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The area of Coniston and Grizedale Forest is located in the Central & Southern Lake District. Coniston is a good-size village, with excellent eateries and pubs including one of the Lake District’s most famous breweries, Coniston Brewery Co famous for its Bluebird Bitter. Coniston is an iconic part of the Lake District in a unique location. It sits at the mouth of the Coppermines Valley, at the foot the Old Man of Coniston mountain, beside Coniston Water and neighbouring the tranquil Grizedale Forest – an adventure playground for anyone who loves the outdoors.
As well as walking there’s lots of history on the doorstep of Coniston; The Ruskin Museum gives ‘The Story of Coniston’ and Brantwood House takes visitors on a journey
… On Coniston Water with the National Trust Steam Yacht Gondola you can travel back in time and experience life as a wealthy Victorian tourist, riding in style with open her opulent saloon and open-air decks.
Cycling is a popular activity when visiting Coniston because Grizedale Forest Visitor Centre is only a 40-minute cycle ride away or 20 minute. From here bikes can be hired and cyclists can choose from x routes, graded with various difficulties. Test your endurance and riding skills or simply enjoy the beautiful forest surroundings. There’s also GoApe zip wire and tree net course at Grizedale Forest. And it is home to the UK’s largest forest sculpture park. There’s over 40 sculptures and highlights for families in particular is the singing tree and the xx.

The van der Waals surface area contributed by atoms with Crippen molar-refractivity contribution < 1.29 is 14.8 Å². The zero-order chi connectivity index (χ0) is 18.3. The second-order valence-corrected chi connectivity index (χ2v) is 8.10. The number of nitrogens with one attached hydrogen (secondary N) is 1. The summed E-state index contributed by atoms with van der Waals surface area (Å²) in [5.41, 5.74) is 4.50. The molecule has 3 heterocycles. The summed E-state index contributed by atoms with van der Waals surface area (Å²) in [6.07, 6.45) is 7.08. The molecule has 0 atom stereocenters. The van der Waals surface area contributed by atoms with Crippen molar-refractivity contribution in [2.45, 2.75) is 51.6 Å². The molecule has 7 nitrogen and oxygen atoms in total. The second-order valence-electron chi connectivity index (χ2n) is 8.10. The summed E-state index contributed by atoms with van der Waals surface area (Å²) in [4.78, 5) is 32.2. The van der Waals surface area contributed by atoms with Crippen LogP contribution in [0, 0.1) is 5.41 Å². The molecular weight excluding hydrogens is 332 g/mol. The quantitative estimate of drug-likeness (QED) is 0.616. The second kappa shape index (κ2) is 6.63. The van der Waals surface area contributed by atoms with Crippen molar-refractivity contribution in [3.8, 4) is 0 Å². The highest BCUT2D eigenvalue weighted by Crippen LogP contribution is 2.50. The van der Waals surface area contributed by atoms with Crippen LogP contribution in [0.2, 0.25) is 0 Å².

Tarn Hows lies north of Coniston Water at the head of the Coppermines Valley and is one of the most popular gentle walks in the Lake District. It can easily be reached from Coniston Village and was popular with famous local resident Beatrix Potter, who lived down the road at Near Sawyer.
Here in Beatrix Potter territory there’s the 17th century house Hill Top in the hamlet of Near Sawyer. Sep inside and it is like Beatrix has just nipped out into the garden. Tower Bank Arms is just up the road from Hill Top and is a lovely country pub, which famously featured in The Tale of Jemima Puddleduck by Beatrix Potter.
The valley then takes you into the heart of the Lake District, Ambleside which is less than 8-miles by road from Coniston.
The picturesque village of Hawkshead, where William Wordsworth attended the Grammar School, is less that 4-miles from Coniston village. You’ll also find the Beatrix Potter Gallery here, housed in her husband’s former solicitors office building.
Within the village, the Black Bull is well-known for its famous Lake District beer Bluebird, which is brewed at the onsite microbrewery using the lovely fresh mountain water that comes down from Coniston Old Man and is a must after a walk up the mountain. The ale gets its name from the famous speed boat that Donald Campbell famously broke several world speed records in on Coniston Water in 1957.
Throughout Coniston, you’ll find activities and adventure, great places to eat (and drink local ale) and iconic Lake District scenery. All on the doorstep of our superb selection of Coniston cottages.